Diesel Vehicles: Exhaust Emissions

Department for Transport written question – answered on 29th March 2017.

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Photo of Andrew Rosindell Andrew Rosindell Conservative, Romford

To ask the Secretary of State for Transport, what steps his Department is taking to reduce the effect of diesel car emissions on public health.

Photo of John Hayes John Hayes Minister of State (Department for Transport)

The Government is committed to improving the UK’s air quality and reducing the associated health impacts. The UK currently meets legal limits for almost all pollutants; however, reducing levels for nitrogen dioxide (NO2) remains challenging.

One of the main reasons for current NO2 levels is the failure of diesel vehicles to deliver expected emission reductions in real world driving conditions. That is why the UK has secured agreement at EU level to introduce more stringent real driving emissions testing for all new cars and vans across the EU from September 2017, ensuring that vehicle manufacturers live up to their low emission credentials.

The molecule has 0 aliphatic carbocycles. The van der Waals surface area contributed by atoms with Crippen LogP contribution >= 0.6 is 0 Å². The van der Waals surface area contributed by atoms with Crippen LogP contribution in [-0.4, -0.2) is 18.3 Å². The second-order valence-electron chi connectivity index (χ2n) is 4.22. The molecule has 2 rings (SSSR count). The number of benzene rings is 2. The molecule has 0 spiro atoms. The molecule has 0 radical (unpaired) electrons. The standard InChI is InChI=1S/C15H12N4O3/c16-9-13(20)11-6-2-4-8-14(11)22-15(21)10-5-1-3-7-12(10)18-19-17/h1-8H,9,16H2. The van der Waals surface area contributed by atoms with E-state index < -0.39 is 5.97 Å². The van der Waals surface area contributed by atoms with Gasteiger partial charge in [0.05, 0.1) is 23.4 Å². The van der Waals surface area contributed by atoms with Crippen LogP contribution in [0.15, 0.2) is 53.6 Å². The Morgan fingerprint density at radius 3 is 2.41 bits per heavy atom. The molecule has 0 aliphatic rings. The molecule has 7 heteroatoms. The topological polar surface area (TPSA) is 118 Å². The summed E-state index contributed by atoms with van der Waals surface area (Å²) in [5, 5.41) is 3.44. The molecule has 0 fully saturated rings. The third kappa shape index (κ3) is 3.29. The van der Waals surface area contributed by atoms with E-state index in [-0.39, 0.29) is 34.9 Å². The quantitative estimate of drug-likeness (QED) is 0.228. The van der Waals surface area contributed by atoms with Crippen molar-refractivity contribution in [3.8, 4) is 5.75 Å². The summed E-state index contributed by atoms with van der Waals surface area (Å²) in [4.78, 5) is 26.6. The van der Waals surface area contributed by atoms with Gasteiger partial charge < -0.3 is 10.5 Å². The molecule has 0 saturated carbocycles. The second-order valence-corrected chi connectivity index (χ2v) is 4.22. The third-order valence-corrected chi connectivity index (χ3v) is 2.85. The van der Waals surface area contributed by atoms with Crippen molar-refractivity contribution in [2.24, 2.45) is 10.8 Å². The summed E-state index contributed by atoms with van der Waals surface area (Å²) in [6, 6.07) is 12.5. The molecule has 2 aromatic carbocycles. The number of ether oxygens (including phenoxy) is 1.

The Government has committed more than £2 billion to increase the uptake of ultra-low emission vehicles (ULEVs) and support greener transport schemes. In addition, the Chancellor announced a further £290 million to support electric vehicles, low emission buses and taxis, and alternative fuels in the 2016 Autumn Statement.

Our air quality plans have always followed the best available evidence. We are currently working on the next steps needed to revise the national air quality plan on nitrogen dioxide. We will set out further measures later this year including a revised air quality plan.

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